One morning, the little boat was gone. Her absence was curious as she certainly didn't look seaworthy and I couldn't believe that she was being used. I wished that I'd taken her picture, because, certainly, she'd been removed. It took a few trips down the road to figure out that she was still there. We'd had some bad weather and the combination of rain and leakiness had filled the flat-bottomed boat and she'd sunk under the weight. I was strangely saddened by the idea that this picturesque little workboat was gone and doubly regretted my failure to take her picture. Then, a curious thing happened. Day by day, more and more of her began to reappear, first the coaming of her gunnels, a hint of her bow nosing up. Then, a slow reemergence until she floated free. Holy cow, I thought, there's a metaphor in that. Again I squandered the opportunity to photograph her. When the full moon-conducted tides were extremely high and the corresponding low tides to the opposite extreme, the little boat alternately bobbed free and then sank under the weight of water. She would reappear flat on her belly in the mud, rising only as the phases of the moon waxed and the high water would finally reach her, lifting her up off the beach. Less aggressive phases of the moon and she'd sink in deeper water, to emerge a week or two later. Resurrected.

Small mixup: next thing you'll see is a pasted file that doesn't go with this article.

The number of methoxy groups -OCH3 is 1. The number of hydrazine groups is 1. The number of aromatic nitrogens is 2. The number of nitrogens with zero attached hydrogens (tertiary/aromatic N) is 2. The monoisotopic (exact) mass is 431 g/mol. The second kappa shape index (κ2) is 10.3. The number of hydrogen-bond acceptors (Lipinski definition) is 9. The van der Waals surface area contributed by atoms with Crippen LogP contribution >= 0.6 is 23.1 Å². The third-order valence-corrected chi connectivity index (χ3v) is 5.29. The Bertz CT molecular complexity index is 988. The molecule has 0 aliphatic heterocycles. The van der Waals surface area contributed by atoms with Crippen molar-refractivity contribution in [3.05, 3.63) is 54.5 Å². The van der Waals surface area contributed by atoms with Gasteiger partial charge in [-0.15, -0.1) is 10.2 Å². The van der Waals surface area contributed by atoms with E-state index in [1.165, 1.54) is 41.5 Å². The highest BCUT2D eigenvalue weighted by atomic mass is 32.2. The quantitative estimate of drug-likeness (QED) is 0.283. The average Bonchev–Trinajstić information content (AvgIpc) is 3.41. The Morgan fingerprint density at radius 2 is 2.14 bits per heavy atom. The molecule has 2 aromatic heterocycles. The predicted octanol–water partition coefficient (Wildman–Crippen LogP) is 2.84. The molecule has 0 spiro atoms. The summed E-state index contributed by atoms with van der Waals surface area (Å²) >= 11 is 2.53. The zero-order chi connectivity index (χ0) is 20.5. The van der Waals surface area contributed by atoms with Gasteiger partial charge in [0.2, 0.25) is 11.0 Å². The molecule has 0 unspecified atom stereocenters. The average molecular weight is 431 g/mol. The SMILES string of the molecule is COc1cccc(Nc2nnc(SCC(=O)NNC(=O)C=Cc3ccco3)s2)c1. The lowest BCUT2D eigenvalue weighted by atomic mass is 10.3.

Okay, what do I do with that perfect image of resurrection? As a Christian, the natural association might be with Jesus' emergence from the tomb after three days. As a writer, I think more about the emergence of a character's spirit, or, perhaps his or her hope. Or faith. Or maybe a sign of the end of a journey. Lots of good old spiritual tropes suggest themselves. I could weave the image of the rising boat into a story of rising to a challenge; her disappearance into a symbol of the depths of despair. I thought of my work-in-progress, I thought about how my characters needed to grow and develop and overcome history. But the little boat's particular situation wasn't easily modified to fit the story, unless I wanted to create some anguished simile and that was out of the question.